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FirstEnergy first to abandon interim clean-energy goals for addressing climate change; the body of an 11-year-old Texas girl who disappeared on her way to school has been found in a river; and Indiana youth reported to be making progress despite challenges.

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The U.S. rejects a U.N. resolution on Israel-Gaza ceasefire, but proposes a different one. Some Democrats vote against Biden to protest his policy on Gaza and a California woman is being held in Russia.

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Drones over West Texas aim to improve rural healthcare, the Ogallala Aquifer, the backbone of High Plains agriculture, is slowly disappearing and federal money is headed to growers of wool and cotton.

Developmental Screening Critical for Early Childhood Education

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Friday, August 28, 2015   

NEW YORK - Many children are about to start school for the first time, but doctors say the key to successful learning may be found long before children enter a classroom.

In the first years of life, according to pediatricians, children's brains develop at a remarkable rate, and developmental problems often are detectable well before a child reaches school age. Dr. Dina Lieser, co-director of Docs for Tots and director of community pediatrics at Nassau Community Medical Center, said it's something that should be part of regular health care.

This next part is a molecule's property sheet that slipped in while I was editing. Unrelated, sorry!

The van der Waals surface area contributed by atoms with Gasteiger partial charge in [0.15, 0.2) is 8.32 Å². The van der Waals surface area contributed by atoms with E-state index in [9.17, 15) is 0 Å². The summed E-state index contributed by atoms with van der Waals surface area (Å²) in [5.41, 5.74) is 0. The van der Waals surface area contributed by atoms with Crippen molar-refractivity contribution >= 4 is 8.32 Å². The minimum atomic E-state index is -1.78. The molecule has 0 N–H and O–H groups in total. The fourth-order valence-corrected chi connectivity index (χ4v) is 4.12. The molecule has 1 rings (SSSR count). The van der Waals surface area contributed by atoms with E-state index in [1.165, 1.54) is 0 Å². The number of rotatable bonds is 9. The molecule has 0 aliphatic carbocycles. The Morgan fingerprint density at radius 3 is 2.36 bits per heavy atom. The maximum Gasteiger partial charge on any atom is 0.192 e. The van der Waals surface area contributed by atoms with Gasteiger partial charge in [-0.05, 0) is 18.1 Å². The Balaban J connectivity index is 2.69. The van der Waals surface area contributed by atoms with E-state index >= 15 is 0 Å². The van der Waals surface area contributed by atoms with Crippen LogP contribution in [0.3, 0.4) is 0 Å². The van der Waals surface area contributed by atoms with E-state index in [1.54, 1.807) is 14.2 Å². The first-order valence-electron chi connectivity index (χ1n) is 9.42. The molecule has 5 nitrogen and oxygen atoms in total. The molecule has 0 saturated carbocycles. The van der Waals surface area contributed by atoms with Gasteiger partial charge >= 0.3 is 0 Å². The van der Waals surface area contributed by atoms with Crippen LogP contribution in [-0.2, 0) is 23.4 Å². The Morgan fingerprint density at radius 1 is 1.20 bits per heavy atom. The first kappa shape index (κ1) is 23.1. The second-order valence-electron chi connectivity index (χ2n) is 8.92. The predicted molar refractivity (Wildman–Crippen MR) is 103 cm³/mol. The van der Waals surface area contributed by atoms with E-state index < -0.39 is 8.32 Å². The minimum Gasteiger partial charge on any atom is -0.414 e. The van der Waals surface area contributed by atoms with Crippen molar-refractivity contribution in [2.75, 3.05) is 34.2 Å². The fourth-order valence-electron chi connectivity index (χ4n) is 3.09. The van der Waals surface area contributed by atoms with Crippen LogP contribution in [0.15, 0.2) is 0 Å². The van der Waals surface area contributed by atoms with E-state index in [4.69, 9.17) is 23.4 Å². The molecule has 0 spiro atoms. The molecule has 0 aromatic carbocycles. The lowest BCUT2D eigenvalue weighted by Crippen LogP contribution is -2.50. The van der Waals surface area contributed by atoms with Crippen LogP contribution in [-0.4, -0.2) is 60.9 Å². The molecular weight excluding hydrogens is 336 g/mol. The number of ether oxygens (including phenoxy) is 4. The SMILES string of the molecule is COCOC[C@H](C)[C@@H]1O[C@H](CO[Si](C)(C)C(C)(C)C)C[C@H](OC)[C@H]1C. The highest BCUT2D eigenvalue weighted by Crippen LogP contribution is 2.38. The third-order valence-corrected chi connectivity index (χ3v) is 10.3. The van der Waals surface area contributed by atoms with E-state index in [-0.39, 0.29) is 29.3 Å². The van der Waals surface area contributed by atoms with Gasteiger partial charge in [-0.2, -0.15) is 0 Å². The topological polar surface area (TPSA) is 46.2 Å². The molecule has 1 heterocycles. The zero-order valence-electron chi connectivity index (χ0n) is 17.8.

"Every single child should have a developmental screen done at nine months of age, at 18 months of age, and at 24 or 30 months of age," she said.

According to Zero to Three, the National Center for Infants, Toddlers and Families' website, about one out of every seven children in the United States experiences a developmental or behavioral problem before age 18. But a national survey by the Child and Adolescent Health Measurement Initiative showed that from 2011 to 2012, almost 80 percent of New York children ages 1 to 5 years, had not had a developmental screening in the past 12 months.

For example, Lieser said, language problems are noticeable in infancy and early childhood, and should be dealt with as soon as possible.

"Our capacity to make a difference becomes much more labor-intensive the older children get," she said, "as well as much less potentially effective."

Advocates also cite a strong correlation between poverty and developmental disabilities, but children in low-income families and those without health insurance are less likely to get early screening.

Lieser, who chairs the American Academy of Pediatrics' National Council on Early Childhood, said early screening and intervention are key for successful school years and beyond.

"Those years of development truly set the foundation for their lifelong development, school success, life success and health," she said.

Lieser added that about 20 percent of developmental disabilities may not be detected in a single screening, so parents are encouraged to make them part of every well-child visit to the pediatrician.


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